Fighting Ad Spoofing with a Third Party White Lists

Generic Website

As the demand-side gets more and more concerned about buying fraudulent impressions, particularly ad spoofing where a low-life operator steps in front of a legitimate publisher’s domain to skim ad dollars, there a new defenses. The Interactive Advertising Bureau (IAB) has established Ads.txt as a bulwark against this kind of fraud. Some DSP’s are refusing impressions from sites that are not registered on the Ads.txt whitelist.

Publishers can easily set-up their site by adding a simple text file to their servers, which can be integrated into programmatic platforms to add one more layer of security. The logic is simple: collect the money others are scraping from your identity and don’t be left behind as big boys like Google have already joined up. Source: Media Post

Holding Steady

Manufacturing PMI-Oct-17

 

While new orders, new export orders and buying activity all increased, they appear to be balanced by increased costs resulting from government imposed environmental requirements and marginally lower inventories.

Looking at the future, Zhong Zhengsheng, director of macroeconomic analysis at CEBM Group noted, “The stringent production curbs imposed by the government to reduce pollution and relatively low inventory levels have added to cost pressures on companies in midstream and downstream industries, which could have a negative impact on production in the coming months.”  Source: Markit Economics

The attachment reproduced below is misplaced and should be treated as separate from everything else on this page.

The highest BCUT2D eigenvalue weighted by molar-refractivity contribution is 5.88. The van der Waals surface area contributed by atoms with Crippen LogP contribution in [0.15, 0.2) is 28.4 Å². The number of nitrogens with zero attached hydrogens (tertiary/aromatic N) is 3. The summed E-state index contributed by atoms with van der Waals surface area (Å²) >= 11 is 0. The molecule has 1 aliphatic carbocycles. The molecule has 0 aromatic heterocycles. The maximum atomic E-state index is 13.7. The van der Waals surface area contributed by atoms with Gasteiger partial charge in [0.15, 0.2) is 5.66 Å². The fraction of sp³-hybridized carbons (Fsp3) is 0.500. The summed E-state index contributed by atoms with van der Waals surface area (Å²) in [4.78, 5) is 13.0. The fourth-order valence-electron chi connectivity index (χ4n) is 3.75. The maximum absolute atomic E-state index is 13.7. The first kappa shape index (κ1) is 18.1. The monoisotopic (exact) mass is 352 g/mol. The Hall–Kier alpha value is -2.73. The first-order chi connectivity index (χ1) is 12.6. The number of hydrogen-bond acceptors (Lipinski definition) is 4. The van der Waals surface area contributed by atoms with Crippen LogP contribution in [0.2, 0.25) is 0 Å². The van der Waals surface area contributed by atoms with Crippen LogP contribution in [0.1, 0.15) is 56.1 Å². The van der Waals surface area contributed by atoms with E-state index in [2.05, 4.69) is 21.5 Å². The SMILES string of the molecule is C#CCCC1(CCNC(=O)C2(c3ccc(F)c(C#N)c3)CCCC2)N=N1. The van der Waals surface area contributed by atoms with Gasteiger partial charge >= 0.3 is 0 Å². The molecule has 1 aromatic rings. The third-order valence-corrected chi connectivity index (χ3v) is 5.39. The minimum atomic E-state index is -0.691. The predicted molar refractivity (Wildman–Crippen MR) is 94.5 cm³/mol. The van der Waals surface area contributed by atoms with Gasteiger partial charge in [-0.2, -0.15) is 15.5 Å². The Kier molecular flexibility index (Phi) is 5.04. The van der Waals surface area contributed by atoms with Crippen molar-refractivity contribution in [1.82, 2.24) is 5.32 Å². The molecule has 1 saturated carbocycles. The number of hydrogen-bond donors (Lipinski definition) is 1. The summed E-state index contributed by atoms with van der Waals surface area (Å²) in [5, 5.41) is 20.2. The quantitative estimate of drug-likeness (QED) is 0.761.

China’s GDP Ticks Down in Q3

China GDP - Q317

 

China’s Gross Domestic Product for the third quarter of 2017 ticked down slightly because fixed-asset investment grew less than expected. Other indicators such as industrial output and retail sales continued to deliver robust increases.  Sources: Trading Economics; National Bureau of Statistics, China

Projection: Online to Beat In-Store Holiday Purchasing

Holiday Buying patterns

 

For the first time Deloitte’s 2017 Holiday Retail Survey of 5,000 US consumers projects online buying will out-pace in-store purchasing this holiday season.  No wonder so many malls are closing.  The number is even more notable with the reality that much of the in-store purchasing will come after online searching and comparing – evidence of a quickly shifting consumer purchasing patterns.  Bricks and mortar retailers must find ways to live in the new world.  Companies like Walmart have acquired a number of online retailers in their effort to add a new revenue line to their balance sheets to replace lower revenue from their core business.

This business adjustment parallels that which the newspaper business is going through. While many newspapers have closed others, like the New York Times, have expanded their online presence and established pay walls to replace lower revenue in their print additions.  The Times is a case study for adjusting to the new digital reality.  The company’s third quarter reporting shows an 11% increase in digital advertising revenue and a 46% increase in digital subscriptions, which together represent 35% of total Q3 revenue that was up 6% overall.  Source: MarketingLand, NY Times, mPoint analysis

 

Three Rules for Banner Advertising

Simple Stupid